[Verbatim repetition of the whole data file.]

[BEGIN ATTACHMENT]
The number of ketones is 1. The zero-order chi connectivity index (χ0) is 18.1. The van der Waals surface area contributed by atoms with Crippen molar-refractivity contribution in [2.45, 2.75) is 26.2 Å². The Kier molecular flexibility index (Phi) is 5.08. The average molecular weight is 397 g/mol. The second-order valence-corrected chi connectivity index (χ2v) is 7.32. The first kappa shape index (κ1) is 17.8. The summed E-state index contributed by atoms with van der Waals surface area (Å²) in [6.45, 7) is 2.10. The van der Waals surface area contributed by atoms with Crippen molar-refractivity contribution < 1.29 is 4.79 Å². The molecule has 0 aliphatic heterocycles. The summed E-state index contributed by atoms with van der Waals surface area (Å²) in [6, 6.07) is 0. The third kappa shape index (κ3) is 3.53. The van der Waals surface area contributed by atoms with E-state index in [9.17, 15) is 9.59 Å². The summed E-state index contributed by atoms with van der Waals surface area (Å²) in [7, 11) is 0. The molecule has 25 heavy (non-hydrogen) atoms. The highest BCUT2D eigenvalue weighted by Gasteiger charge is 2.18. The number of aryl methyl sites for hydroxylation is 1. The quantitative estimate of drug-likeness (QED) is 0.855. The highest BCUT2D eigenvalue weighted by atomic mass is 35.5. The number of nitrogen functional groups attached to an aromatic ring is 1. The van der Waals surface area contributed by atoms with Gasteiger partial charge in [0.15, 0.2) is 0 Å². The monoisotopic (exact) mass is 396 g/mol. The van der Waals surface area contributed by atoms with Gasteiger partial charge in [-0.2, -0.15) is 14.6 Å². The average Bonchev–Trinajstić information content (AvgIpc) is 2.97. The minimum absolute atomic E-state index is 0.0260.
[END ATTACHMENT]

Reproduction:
The number of ketones is 1. The zero-order chi connectivity index (χ0) is 18.1. The van der Waals surface area contributed by atoms with Crippen molar-refractivity contribution in [2.45, 2.75) is 26.2 Å². The Kier molecular flexibility index (Phi) is 5.08. The average molecular weight is 397 g/mol. The second-order valence-corrected chi connectivity index (χ2v) is 7.32. The first kappa shape index (κ1) is 17.8. The summed E-state index contributed by atoms with van der Waals surface area (Å²) in [6.45, 7) is 2.10. The van der Waals surface area contributed by atoms with Crippen molar-refractivity contribution < 1.29 is 4.79 Å². The molecule has 0 aliphatic heterocycles. The summed E-state index contributed by atoms with van der Waals surface area (Å²) in [6, 6.07) is 0. The third kappa shape index (κ3) is 3.53. The van der Waals surface area contributed by atoms with E-state index in [9.17, 15) is 9.59 Å². The summed E-state index contributed by atoms with van der Waals surface area (Å²) in [7, 11) is 0. The molecule has 25 heavy (non-hydrogen) atoms. The highest BCUT2D eigenvalue weighted by Gasteiger charge is 2.18. The number of aryl methyl sites for hydroxylation is 1. The quantitative estimate of drug-likeness (QED) is 0.855. The highest BCUT2D eigenvalue weighted by atomic mass is 35.5. The number of nitrogen functional groups attached to an aromatic ring is 1. The van der Waals surface area contributed by atoms with Gasteiger partial charge in [0.15, 0.2) is 0 Å². The monoisotopic (exact) mass is 396 g/mol. The van der Waals surface area contributed by atoms with Gasteiger partial charge in [-0.2, -0.15) is 14.6 Å². The average Bonchev–Trinajstić information content (AvgIpc) is 2.97. The minimum absolute atomic E-state index is 0.0260.